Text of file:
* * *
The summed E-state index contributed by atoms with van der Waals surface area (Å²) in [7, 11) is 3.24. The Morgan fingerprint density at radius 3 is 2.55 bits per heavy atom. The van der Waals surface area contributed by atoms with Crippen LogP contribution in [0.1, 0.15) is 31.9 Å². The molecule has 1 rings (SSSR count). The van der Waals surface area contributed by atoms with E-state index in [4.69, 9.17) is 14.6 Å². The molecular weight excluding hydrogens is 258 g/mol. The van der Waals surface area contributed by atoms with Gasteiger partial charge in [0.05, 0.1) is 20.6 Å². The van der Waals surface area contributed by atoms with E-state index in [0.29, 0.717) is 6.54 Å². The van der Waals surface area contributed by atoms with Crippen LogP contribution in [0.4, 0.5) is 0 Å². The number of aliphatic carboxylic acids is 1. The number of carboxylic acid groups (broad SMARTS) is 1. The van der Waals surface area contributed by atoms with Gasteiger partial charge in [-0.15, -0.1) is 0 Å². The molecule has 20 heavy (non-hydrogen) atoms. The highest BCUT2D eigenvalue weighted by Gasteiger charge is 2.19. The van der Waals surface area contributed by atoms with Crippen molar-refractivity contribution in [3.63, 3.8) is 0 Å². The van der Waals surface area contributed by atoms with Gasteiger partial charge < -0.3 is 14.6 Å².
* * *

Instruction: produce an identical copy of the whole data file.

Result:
The summed E-state index contributed by atoms with van der Waals surface area (Å²) in [7, 11) is 3.24. The Morgan fingerprint density at radius 3 is 2.55 bits per heavy atom. The van der Waals surface area contributed by atoms with Crippen LogP contribution in [0.1, 0.15) is 31.9 Å². The molecule has 1 rings (SSSR count). The van der Waals surface area contributed by atoms with E-state index in [4.69, 9.17) is 14.6 Å². The molecular weight excluding hydrogens is 258 g/mol. The van der Waals surface area contributed by atoms with Gasteiger partial charge in [0.05, 0.1) is 20.6 Å². The van der Waals surface area contributed by atoms with E-state index in [0.29, 0.717) is 6.54 Å². The van der Waals surface area contributed by atoms with Crippen LogP contribution in [0.4, 0.5) is 0 Å². The number of aliphatic carboxylic acids is 1. The number of carboxylic acid groups (broad SMARTS) is 1. The van der Waals surface area contributed by atoms with Gasteiger partial charge in [-0.15, -0.1) is 0 Å². The molecule has 20 heavy (non-hydrogen) atoms. The highest BCUT2D eigenvalue weighted by Gasteiger charge is 2.19. The van der Waals surface area contributed by atoms with Crippen molar-refractivity contribution in [3.63, 3.8) is 0 Å². The van der Waals surface area contributed by atoms with Gasteiger partial charge < -0.3 is 14.6 Å².